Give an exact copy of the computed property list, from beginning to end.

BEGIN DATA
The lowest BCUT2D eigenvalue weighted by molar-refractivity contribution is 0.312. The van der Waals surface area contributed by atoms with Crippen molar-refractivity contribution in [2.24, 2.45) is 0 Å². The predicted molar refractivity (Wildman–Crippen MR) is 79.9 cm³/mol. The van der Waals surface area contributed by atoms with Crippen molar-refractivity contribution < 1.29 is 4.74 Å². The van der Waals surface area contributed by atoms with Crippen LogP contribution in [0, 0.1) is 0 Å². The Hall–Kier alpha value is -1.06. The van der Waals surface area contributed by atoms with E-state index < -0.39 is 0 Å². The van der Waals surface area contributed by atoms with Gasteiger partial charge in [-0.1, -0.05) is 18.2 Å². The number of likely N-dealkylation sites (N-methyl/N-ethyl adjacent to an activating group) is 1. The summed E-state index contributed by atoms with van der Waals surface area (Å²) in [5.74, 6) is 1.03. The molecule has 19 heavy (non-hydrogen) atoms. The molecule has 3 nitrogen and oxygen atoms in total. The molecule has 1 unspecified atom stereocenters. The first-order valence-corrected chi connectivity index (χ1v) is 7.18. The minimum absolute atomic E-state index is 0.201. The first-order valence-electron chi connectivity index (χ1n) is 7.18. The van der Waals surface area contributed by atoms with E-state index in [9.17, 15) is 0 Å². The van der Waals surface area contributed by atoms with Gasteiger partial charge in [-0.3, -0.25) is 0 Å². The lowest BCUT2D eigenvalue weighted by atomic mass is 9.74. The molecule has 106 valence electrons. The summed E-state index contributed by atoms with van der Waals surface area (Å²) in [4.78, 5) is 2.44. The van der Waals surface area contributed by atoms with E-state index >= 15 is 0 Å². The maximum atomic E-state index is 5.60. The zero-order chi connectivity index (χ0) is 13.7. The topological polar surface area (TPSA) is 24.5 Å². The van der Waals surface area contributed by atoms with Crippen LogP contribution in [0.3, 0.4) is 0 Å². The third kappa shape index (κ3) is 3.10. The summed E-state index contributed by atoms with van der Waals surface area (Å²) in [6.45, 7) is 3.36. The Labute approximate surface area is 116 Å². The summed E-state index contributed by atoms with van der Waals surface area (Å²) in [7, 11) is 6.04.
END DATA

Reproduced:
The lowest BCUT2D eigenvalue weighted by molar-refractivity contribution is 0.312. The van der Waals surface area contributed by atoms with Crippen molar-refractivity contribution in [2.24, 2.45) is 0 Å². The predicted molar refractivity (Wildman–Crippen MR) is 79.9 cm³/mol. The van der Waals surface area contributed by atoms with Crippen molar-refractivity contribution < 1.29 is 4.74 Å². The van der Waals surface area contributed by atoms with Crippen LogP contribution in [0, 0.1) is 0 Å². The Hall–Kier alpha value is -1.06. The van der Waals surface area contributed by atoms with E-state index < -0.39 is 0 Å². The van der Waals surface area contributed by atoms with Gasteiger partial charge in [-0.1, -0.05) is 18.2 Å². The number of likely N-dealkylation sites (N-methyl/N-ethyl adjacent to an activating group) is 1. The summed E-state index contributed by atoms with van der Waals surface area (Å²) in [5.74, 6) is 1.03. The molecule has 19 heavy (non-hydrogen) atoms. The molecule has 3 nitrogen and oxygen atoms in total. The molecule has 1 unspecified atom stereocenters. The first-order valence-corrected chi connectivity index (χ1v) is 7.18. The minimum absolute atomic E-state index is 0.201. The first-order valence-electron chi connectivity index (χ1n) is 7.18. The van der Waals surface area contributed by atoms with E-state index in [9.17, 15) is 0 Å². The van der Waals surface area contributed by atoms with Gasteiger partial charge in [-0.3, -0.25) is 0 Å². The lowest BCUT2D eigenvalue weighted by atomic mass is 9.74. The molecule has 106 valence electrons. The summed E-state index contributed by atoms with van der Waals surface area (Å²) in [4.78, 5) is 2.44. The van der Waals surface area contributed by atoms with E-state index >= 15 is 0 Å². The maximum atomic E-state index is 5.60. The zero-order chi connectivity index (χ0) is 13.7. The topological polar surface area (TPSA) is 24.5 Å². The van der Waals surface area contributed by atoms with Crippen LogP contribution in [0.3, 0.4) is 0 Å². The third kappa shape index (κ3) is 3.10. The summed E-state index contributed by atoms with van der Waals surface area (Å²) in [6.45, 7) is 3.36. The Labute approximate surface area is 116 Å². The summed E-state index contributed by atoms with van der Waals surface area (Å²) in [7, 11) is 6.04.